*Maceo Parker released his solo album as Maceo
*Often times called the new Motown of the South, the city of Atlanta has played an instrumental role in igniting today’s southern rap explosion. Making party people move their feet for almost two decades with booty shake anthems from pioneers like DJ Smurf, Tag Team, and Success-N-Effect, the A-town has produced their own batch of underground kings as well as platinum-backed chart toppers like Outkast, Lil Jon and Ludacris.
Following in the same footsteps of his homegrown heroes is 21-year-old newcomer Maceo. Already have sizzled down south clubs and radio with his rowdy, angst-filled single “Hoe Sit Down,” the gravel-voiced game spitter has quickly made a regional name for himself. Geared up to set his own mark in the rap world with heavy radio play for the riot-inciting single, the emerging emcee proves that he is definitely on the fast track to superstardom with the independent release of his Quick Flip Records debut Straight Out The Pot, which has current Sound Scans of 29,000.
Clearly defining his lyrical prowess on the backbreaking second single Outta Here, Maceo perfectly melds complex street commentary with thunderous 808 drums and snares. He puts chumps to shame while solidifying his own mainstay status in the rap game. And on the semi-autobiographical testament “The Struggle,” the chameleon-like rapper switches styles once again to gaze at the man in the mirror. Weaving sincere sentiments atop soulful, mid-tempo production, Maceo shares his experiences from surviving the trap to trapping in the vocal booth.
“But I describe it like T.I., Jadakiss and Jay-Z how I come off the mind. I got a crunk side, but all of it is mixed. I give a little bit of everything,” tells Maceo.
Born the fourth of six children, Maceo was reared in eastside Atlanta’s Zone 6 (Kirkwood). Caught up dead in the middle of his family tree, he was raised by an older brother. Still just a baby himself, the young man with the wisdom of an old soul had two younger siblings to bring up himself. Because his pops was a no-show and his mother was battling a crack addiction, the youngsters were forced to fend for themselves and rarely saw either of their parents.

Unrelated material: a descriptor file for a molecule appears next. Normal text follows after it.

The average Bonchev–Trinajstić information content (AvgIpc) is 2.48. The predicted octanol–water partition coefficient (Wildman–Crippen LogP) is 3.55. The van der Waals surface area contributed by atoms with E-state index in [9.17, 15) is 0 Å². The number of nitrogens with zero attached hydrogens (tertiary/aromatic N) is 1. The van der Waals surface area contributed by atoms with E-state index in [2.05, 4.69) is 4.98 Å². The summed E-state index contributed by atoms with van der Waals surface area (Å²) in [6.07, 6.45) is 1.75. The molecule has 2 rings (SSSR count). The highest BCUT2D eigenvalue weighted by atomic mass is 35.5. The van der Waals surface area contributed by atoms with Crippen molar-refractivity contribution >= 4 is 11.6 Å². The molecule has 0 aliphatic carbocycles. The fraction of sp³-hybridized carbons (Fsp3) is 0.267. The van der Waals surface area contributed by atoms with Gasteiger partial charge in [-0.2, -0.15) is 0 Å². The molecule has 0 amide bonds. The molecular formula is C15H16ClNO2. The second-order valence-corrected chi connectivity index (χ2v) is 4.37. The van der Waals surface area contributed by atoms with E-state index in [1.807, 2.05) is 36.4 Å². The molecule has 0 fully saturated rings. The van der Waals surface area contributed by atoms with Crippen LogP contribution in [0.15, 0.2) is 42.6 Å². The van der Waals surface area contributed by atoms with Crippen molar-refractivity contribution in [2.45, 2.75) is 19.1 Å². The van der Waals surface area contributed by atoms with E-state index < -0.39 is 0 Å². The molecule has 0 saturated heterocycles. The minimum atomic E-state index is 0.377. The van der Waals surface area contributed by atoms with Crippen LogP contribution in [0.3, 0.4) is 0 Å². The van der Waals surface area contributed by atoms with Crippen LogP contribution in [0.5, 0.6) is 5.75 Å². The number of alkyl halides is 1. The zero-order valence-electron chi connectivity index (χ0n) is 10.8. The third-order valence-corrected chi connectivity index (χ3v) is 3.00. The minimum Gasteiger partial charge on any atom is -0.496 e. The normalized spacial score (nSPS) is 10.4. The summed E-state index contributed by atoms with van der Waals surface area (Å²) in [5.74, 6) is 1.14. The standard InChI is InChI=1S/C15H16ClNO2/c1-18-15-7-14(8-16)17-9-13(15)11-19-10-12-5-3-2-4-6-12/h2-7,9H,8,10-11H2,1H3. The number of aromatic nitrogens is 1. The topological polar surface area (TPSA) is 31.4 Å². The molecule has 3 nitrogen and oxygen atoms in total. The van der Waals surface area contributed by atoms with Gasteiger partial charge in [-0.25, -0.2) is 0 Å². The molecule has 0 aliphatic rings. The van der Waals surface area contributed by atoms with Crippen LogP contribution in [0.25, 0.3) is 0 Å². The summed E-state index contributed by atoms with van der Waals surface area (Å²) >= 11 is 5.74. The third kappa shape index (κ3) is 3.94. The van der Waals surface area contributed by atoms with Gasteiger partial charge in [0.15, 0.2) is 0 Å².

“We really raised ourselves. My momma smoked, and my daddy did whatever he did,” he remembers. “My brother Mario was the backbone of the family. My momma straight now. That was back then. She was smoking in the 90s. I was 10. It was 10 years ago.”
But trouble always seems to follow the ghetto youth. After picking up the pieces and attempting to patch up their lives, the family was dealt another staggering setback. Both of Maceo brothers were indicted for drug trafficking and sentenced to five years in prison. With his eyes squarely fixated on his goals of taking over rap, he never let his bleak situation overpower him.
People go through shit like that everyday. Its plenty more people like me that’s been through the same thing,” he says. “I just tried to come up out of it. I’m blessed with the talent to do something else besides messing up.”
The talent was first tapped just three years ago when Quick Flip CEO Fatts heard the juvenile rhyme slinger freestyle with friends. Impressed by Maceo’s impromptu performance on the mic, Fatts suggested that he take his craft more seriously and pursue a rap career. After months of convincing, the teenage verbal titan finally decided to give it a go.
Since then, he has been killing the streets with three underground projects—Bussin on Them Vol. 1 and Vol. 2, and DJ Burn One’s Street Certified. He has performed in various venues across the Midwest and Southern region. He has interview articles in several magazines. He has won an award for the single “Hoe Sit Down.” All of this without every being on television and that is only the beginning. “Everybody gets their chance. I’m trying to capitalize to the fullest extent, Maceo expresses. “I have been through so much shit. I look at it like success must have been meant.” True Indeed.